Like the first two in the series, The Crucible (courtesy of corrupt Family Court proceedings at Brisbane, January 2010) and Soylent Green and Gold (courtesy of corrupt Federal Court proceedings at Hobart, November 2010), it is inspired by taking true Court transcripts (and in this case, other historical records) and serving them up under the recycled label of an acknowledged, world acclaimed classic.
The original Seven Little Australians (1894) is a much loved classic Australian children’s novel by Ethel Turner, set mainly in Sydney in the 1880s, that relates the adventures of the seven mischievous Woolcot children, their stern army father Captain Woolcot and their flighty stepmother Esther.
In James Johnson‘s recycling of this classic title, the not quite “seven” and far from “little” Australians, include living and historical human rights champions, whistle blowers and even a few human rights abusers. Each of these extraordinary Australians tell their stories of injustice and corruption in the government and the law, their efforts to surive, to expose and to defeat it, or how they got away with, and the forces of goverment order and law that they exploited (the “tyrants”) or had rallied against them (the pro-democracy “whistleblowers”).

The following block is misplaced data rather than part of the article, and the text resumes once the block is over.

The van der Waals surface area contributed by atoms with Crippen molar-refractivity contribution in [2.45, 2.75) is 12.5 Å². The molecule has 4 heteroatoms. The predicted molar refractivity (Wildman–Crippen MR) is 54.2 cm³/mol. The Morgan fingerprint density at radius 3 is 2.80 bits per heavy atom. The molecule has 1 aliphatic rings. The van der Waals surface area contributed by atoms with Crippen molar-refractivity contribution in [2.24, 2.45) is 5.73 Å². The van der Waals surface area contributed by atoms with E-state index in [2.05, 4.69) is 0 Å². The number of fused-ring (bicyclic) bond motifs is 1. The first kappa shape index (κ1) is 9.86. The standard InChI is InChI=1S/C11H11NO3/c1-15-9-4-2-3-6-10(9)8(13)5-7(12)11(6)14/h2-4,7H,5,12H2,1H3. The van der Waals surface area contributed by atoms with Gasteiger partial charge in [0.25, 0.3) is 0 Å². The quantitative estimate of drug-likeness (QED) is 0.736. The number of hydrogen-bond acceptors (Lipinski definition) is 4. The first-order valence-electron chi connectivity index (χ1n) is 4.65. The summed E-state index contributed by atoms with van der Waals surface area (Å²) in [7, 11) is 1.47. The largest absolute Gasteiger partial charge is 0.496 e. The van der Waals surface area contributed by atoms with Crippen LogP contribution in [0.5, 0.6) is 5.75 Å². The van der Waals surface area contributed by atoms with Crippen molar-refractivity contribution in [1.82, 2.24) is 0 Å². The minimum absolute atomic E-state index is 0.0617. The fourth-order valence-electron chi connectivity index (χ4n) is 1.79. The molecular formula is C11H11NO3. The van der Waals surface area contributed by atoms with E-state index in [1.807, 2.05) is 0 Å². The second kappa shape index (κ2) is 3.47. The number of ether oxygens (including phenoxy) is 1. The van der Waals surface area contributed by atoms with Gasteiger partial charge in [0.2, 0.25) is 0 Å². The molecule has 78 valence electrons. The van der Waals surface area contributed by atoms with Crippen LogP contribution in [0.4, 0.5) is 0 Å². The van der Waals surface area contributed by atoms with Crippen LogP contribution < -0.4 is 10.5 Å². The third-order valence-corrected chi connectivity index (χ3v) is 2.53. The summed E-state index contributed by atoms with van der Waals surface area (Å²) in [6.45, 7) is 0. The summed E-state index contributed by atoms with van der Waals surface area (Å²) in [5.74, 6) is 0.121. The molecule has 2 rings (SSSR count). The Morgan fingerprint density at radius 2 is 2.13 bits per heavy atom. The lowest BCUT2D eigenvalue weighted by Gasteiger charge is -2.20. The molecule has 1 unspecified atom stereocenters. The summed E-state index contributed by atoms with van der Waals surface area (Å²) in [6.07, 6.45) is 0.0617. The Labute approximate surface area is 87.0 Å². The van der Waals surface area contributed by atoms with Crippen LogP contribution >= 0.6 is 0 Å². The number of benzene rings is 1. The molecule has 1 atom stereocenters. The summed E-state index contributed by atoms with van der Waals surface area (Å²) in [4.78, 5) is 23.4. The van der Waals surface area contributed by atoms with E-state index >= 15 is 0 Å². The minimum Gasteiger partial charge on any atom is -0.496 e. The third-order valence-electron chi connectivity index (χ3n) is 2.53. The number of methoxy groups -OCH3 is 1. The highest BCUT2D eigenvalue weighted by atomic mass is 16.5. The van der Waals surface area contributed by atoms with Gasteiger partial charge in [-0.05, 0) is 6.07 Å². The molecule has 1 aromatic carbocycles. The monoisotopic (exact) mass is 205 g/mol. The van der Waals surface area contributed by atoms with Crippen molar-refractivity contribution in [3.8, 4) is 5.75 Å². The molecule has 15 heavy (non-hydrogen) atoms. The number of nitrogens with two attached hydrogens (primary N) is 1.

The “little” Australians’ vary from performance to performance (in order to keep the performances fresh and to encourage many ‘happy’ returns visits from the audience members. They include prominent and not so prominent Australians such as (Saint) Mary McKillop, Lindy Chamberlain, Pauline Hansen, Julia Gillard, Matthew Brady, Ben Hall, Ned Kelly, Peter Lalor, George Howe, William Wentworth, Julian Assange, Frank Hardy, Sidey Nolan, Donald Horne, Donald Mackay, Marcus Einfeld, Geoffrey Robertson QC, Andrew Wilkie, Eddie (Koko) Mabo, Sir Edward “Weary” Dunlop, Hetty Johnson, Danny Johnson, and even, on special occasions, the author himself.